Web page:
Four academics who have been charged and jailed on terrorism charges for signing a peace declaration appeared before a court on Friday, with the court ruling to release them pending trial.
Muzaffer Kaya, Esra Mungan, Kıvanç Ersoy and Meral Camcı, who are currently in jail and face lengthy prison terms if convicted, delivered their defense statements during their first hearing at the İstanbul 13rd High Criminal Court.
“Today, freedom of thought and freedom of speech are on trial,” Kaya said in his defense statement. Stating that the indictment in the case is just a “bad summary” of their case, he said he would not have given more than two over ten for the document if he was to grade it as a lecturer.
“Our declaration contained warnings to the government as well as some demands from it.
“We wanted an end to grave human rights violations. You can get angry with us over the declaration but our document does not contain any kind of propaganda for a terrorist organization,” he said.
Mungan also criticized the document. “How on earth a person can be arrested with this indictment,” she asked.
After Mıngan, Ersoy delievered his defense statement, saying they were arrested since they defended peace.
“We were arrested since we defended peace and we were engaged in two peaceful methods: signing a declaration and making a press statement.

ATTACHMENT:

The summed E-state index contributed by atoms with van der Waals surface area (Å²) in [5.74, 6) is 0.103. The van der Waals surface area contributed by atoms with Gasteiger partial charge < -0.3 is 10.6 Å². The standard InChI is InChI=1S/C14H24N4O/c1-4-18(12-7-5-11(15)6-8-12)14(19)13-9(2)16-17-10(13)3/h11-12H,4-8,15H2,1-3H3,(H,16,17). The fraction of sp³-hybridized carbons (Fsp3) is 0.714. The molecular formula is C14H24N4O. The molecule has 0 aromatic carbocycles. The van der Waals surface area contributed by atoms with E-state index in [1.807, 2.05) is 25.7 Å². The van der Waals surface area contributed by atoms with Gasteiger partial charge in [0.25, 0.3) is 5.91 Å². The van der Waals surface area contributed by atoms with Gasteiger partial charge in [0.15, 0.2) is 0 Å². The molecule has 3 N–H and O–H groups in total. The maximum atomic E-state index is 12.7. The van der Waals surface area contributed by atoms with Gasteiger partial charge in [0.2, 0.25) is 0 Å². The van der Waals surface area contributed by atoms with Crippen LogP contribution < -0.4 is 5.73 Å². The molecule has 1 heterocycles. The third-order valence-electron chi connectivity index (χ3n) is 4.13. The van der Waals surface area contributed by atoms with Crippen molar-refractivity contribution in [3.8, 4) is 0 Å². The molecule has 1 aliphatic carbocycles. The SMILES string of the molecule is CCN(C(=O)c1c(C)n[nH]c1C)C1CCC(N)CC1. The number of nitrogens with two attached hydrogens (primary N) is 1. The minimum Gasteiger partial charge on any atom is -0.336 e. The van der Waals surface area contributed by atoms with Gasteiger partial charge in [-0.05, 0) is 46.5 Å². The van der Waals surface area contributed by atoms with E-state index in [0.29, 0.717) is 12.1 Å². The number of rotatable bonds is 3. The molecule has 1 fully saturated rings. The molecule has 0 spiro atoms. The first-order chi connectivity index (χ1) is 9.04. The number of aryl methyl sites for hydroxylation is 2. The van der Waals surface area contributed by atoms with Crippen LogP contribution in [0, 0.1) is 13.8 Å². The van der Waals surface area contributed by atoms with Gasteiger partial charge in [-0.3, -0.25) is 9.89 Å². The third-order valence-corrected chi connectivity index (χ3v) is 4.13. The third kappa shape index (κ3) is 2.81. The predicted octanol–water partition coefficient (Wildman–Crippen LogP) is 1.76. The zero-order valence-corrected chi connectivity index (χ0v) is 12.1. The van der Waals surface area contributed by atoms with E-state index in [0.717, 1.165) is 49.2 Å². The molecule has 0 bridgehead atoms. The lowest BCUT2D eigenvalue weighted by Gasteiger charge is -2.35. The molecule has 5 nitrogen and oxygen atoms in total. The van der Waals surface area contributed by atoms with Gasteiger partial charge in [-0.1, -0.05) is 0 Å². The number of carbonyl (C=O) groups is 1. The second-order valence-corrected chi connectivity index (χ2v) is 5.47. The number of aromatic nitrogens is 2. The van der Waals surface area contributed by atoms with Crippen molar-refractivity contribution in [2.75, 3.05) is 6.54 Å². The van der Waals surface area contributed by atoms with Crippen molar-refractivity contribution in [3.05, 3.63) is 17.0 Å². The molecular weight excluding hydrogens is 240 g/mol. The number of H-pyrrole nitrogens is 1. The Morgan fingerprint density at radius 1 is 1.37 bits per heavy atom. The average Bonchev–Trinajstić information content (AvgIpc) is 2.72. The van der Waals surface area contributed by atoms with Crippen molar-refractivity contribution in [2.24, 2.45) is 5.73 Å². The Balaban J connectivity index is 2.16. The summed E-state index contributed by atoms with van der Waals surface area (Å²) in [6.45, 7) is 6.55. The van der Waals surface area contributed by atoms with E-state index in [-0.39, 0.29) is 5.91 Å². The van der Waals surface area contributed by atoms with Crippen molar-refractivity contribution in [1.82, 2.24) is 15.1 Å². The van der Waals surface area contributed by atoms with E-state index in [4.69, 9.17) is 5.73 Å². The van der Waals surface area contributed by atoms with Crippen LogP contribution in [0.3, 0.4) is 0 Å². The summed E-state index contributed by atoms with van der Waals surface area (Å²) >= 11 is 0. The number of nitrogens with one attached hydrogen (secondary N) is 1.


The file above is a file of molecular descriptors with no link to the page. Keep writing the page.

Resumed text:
The prosecutor, who initially requested the court to keep the academics under arrest, later asked the court to release them pending trial.
The four academics are amongst over 2,000 signatories to a petition criticizing ongoing curfews and security operations in southeastern Turkey and calling on the “government to prepare the conditions for negotiations and create a road map that would lead to a lasting peace which includes the demands of the Kurdish political movement.”
Prosecutors opened a criminal investigation into the signatories accusing them of “making propaganda for a terrorist organization.”
Many academics have been fired from their posts at some universities while many of them are facing legal proceedings for the signing the declaration.
A settlement process launched by the Justice and Development Party (AK Party) government in late 2012 to end Turkey’s long-standing Kurdish problem collapsed following a two-year-cease-fire last July, triggering the worst violence in Turkey’s southeast since 1990s. Hundreds of civilians, security forces’ members as well as PKK terrorists have been killed in the region in the renewed conflict over the past months.